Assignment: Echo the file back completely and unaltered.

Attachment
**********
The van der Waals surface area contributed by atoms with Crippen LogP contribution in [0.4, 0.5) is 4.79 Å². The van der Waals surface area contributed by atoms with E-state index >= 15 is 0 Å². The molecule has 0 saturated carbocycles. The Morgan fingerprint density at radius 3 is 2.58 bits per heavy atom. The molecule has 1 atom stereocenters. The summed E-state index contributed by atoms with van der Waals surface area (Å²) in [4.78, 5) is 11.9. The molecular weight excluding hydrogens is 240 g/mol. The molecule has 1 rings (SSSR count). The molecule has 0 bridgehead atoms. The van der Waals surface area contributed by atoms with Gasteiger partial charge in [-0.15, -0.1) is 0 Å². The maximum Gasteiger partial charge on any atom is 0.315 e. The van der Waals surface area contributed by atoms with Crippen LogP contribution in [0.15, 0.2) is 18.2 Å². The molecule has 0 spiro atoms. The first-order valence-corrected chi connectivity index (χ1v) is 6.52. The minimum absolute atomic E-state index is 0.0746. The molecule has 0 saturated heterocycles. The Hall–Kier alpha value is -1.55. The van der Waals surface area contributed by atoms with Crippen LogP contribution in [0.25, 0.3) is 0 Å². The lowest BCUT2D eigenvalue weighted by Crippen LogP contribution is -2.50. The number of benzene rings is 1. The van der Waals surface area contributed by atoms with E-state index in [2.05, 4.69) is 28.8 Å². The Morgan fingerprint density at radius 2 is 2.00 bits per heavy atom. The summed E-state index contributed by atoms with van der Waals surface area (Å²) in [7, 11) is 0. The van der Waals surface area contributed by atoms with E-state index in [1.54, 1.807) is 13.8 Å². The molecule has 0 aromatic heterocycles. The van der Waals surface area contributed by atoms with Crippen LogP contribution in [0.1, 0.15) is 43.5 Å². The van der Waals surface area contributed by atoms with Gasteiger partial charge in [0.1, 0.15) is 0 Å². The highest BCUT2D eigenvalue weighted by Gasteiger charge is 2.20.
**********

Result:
The van der Waals surface area contributed by atoms with Crippen LogP contribution in [0.4, 0.5) is 4.79 Å². The van der Waals surface area contributed by atoms with E-state index >= 15 is 0 Å². The molecule has 0 saturated carbocycles. The Morgan fingerprint density at radius 3 is 2.58 bits per heavy atom. The molecule has 1 atom stereocenters. The summed E-state index contributed by atoms with van der Waals surface area (Å²) in [4.78, 5) is 11.9. The molecular weight excluding hydrogens is 240 g/mol. The molecule has 1 rings (SSSR count). The molecule has 0 bridgehead atoms. The van der Waals surface area contributed by atoms with Gasteiger partial charge in [-0.15, -0.1) is 0 Å². The maximum Gasteiger partial charge on any atom is 0.315 e. The van der Waals surface area contributed by atoms with Crippen LogP contribution in [0.15, 0.2) is 18.2 Å². The molecule has 0 spiro atoms. The first-order valence-corrected chi connectivity index (χ1v) is 6.52. The minimum absolute atomic E-state index is 0.0746. The molecule has 0 saturated heterocycles. The Hall–Kier alpha value is -1.55. The van der Waals surface area contributed by atoms with Crippen LogP contribution in [0.25, 0.3) is 0 Å². The lowest BCUT2D eigenvalue weighted by Crippen LogP contribution is -2.50. The number of benzene rings is 1. The van der Waals surface area contributed by atoms with E-state index in [2.05, 4.69) is 28.8 Å². The Morgan fingerprint density at radius 2 is 2.00 bits per heavy atom. The summed E-state index contributed by atoms with van der Waals surface area (Å²) in [7, 11) is 0. The van der Waals surface area contributed by atoms with E-state index in [1.54, 1.807) is 13.8 Å². The molecule has 0 aromatic heterocycles. The van der Waals surface area contributed by atoms with Crippen LogP contribution in [0.1, 0.15) is 43.5 Å². The van der Waals surface area contributed by atoms with Gasteiger partial charge in [0.1, 0.15) is 0 Å². The highest BCUT2D eigenvalue weighted by Gasteiger charge is 2.20.